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DUBAI DUTY FREE TENNIS CHAMPIONSHIPS


February 25, 2015


Andy Murray


DUBAI, UNITED ARAB EMIRATES

A. MURRAY/J. Sousa
6‑0, 6‑2


THE MODERATOR:  Questions, please.

Q.  How difficult is it to focus when you're winning by a wide margin?
ANDY MURRAY:¬† I don't think that it's ‑‑I mean, it's not too difficult.¬† I mean, I think you can lose concentration at any time in a match.¬† We, as humans, do that all the time, and it's really about how quickly you can get it back.¬† That's really the thing you need to kind of master.
Today I thought I just picked the right shots and played the right way when he was struggling.  I didn't give him any free points.  I didn't make, you know, just sort of needless errors.
You know, I wasn't just going for shots¬† just because I was up 4‑0.¬† I thought I made good decisions and didn't give him anything for free, and he was getting more frustrated because he couldn't get any free points and then was going for more and more shots and obviously making more errors because of it.

Q.  Obviously the aim is to win.  However, do you ever feel badly when you keep just beating up on a guy?  He's had very little luck against you.
ANDY MURRAY:  No, I mean, I think, you know, I have been through matches like that obviously recently at the O2 and it happens.  And, yeah, I know how it feels when it's happening to you.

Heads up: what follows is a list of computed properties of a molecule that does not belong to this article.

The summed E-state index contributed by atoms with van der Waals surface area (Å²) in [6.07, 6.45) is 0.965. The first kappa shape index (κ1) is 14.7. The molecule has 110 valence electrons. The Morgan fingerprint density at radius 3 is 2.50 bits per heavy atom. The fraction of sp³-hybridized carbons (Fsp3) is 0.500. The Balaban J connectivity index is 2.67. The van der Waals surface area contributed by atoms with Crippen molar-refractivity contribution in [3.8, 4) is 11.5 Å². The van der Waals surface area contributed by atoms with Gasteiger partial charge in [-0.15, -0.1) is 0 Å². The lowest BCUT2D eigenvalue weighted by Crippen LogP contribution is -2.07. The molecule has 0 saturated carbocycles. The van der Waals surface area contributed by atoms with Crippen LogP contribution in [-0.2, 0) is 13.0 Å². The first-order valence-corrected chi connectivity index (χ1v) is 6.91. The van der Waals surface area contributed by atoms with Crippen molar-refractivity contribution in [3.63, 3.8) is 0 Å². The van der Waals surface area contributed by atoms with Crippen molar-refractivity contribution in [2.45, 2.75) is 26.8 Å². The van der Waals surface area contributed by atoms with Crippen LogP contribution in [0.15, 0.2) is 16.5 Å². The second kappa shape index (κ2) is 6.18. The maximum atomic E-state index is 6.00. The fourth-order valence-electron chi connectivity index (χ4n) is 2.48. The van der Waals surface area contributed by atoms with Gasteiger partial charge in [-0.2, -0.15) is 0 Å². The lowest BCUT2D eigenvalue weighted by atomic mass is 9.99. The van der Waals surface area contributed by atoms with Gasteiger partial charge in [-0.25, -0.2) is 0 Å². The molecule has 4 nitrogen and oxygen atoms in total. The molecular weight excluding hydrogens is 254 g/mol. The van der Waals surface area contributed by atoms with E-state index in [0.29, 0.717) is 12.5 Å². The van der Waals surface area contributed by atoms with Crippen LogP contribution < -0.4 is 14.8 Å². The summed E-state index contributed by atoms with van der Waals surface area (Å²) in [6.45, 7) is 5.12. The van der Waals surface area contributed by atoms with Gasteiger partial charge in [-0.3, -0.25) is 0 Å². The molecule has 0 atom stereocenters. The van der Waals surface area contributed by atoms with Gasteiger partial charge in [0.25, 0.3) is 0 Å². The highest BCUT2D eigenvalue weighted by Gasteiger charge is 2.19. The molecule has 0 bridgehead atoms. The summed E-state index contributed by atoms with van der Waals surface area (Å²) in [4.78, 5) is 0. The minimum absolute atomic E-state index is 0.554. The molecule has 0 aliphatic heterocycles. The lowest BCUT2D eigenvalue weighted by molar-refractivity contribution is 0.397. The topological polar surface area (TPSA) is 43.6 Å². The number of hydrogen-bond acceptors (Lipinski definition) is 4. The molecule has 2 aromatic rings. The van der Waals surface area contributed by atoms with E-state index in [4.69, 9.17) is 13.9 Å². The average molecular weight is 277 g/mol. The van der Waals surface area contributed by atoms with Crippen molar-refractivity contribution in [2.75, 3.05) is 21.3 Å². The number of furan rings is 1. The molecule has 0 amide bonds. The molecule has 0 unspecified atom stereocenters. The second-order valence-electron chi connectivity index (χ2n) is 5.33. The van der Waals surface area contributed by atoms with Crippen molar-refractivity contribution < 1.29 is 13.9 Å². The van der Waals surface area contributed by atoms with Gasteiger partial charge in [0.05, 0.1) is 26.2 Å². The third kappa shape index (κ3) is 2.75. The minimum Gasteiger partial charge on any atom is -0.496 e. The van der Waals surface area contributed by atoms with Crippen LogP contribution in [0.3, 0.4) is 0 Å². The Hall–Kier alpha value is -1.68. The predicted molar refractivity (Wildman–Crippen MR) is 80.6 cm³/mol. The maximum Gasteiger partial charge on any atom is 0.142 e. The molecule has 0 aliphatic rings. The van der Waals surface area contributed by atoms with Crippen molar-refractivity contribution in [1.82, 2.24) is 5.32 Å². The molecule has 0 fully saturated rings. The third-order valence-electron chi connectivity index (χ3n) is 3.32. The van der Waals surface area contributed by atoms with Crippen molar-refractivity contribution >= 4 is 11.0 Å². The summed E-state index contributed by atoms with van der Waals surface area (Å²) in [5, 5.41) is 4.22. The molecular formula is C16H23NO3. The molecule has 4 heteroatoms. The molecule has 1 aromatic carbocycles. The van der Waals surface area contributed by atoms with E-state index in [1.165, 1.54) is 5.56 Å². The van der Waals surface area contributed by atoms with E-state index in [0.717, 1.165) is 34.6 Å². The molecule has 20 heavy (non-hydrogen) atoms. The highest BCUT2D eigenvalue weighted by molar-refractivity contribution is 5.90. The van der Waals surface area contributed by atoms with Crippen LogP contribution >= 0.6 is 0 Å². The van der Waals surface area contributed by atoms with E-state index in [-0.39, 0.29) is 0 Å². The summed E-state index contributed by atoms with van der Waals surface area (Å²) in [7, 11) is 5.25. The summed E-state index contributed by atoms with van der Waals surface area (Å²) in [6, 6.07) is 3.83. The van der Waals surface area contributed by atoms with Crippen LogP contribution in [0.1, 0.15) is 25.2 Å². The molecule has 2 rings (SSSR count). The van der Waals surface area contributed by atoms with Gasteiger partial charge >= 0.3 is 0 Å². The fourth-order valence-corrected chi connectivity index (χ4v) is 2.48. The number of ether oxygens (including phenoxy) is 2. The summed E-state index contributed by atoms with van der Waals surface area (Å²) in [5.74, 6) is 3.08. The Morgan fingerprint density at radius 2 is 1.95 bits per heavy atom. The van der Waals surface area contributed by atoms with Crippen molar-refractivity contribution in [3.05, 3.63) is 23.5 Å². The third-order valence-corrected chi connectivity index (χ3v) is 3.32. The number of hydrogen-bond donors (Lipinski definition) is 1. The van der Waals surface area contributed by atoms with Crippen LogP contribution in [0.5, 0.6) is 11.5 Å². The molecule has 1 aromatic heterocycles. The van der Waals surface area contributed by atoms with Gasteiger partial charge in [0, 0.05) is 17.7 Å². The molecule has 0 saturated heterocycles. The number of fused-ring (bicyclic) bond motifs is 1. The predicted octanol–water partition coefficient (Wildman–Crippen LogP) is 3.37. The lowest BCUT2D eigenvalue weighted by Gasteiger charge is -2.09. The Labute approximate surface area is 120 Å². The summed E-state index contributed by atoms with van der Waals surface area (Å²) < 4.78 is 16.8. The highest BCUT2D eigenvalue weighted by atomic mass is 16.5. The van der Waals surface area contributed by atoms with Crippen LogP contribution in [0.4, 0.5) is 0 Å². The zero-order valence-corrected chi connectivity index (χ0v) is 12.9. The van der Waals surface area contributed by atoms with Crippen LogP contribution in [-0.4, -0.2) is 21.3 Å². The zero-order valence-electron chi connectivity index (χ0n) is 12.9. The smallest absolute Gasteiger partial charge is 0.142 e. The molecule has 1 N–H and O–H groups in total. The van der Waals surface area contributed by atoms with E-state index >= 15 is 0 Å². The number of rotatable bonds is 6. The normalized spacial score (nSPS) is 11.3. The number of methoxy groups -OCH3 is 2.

But, yeah, you don't see players sort of letting up when you're the one that's in that position.  So, you know, yeah, I obviously understand the frustration, the feelings that he might be having, but at the same time, you know, when I have been in this position it's not like opponents have kind of let up.  So you just try to keep doing what you're doing and take care of your side of the court.

Q.  Would you have preferred to have a little bit more match practice?
ANDY MURRAY:  I don't know.  I thought yesterday was a very difficult opening round for me.  Muller has been playing extremely well.  With the conditions here and the court surface, it's, you know, very good conditions for him.  Joao likes the hard court, probably prefers a slightly slower court which maybe helped me today.
But, you know, no, I have already played a bunch of matches already so far this year, and I have a very busy next few weeks and months coming up, so I'm not concerned about match practice.

Q.  It was obviously a tough loss for Sousa, but obviously in tennis is it important to learn to lose well?
ANDY MURRAY:  Learn to lose well?  Well, I think, yeah, you have to learn how to handle defeats.  Really that's something that if you can't do that, then you're going to be very disappointed most weeks and not get much enjoyment out of playing tennis, because there is obviously, you know, with the qualifying and the main draw, there's 32 players here.  Only one person can go home happy in that sense.
So, you know, it's important to understand that it's possible that each week you can lose, you know.  But the goal is obviously to try to win the event.  Unfortunately not everyone can do that.  And, yeah, you need to learn how to handle defeat well and how to respond from them.

Q.  You mentioned yesterday that compared to 12 months ago it's almost day and night in terms of belief about your body and everything out there.  Is that purely the back, or were there any other...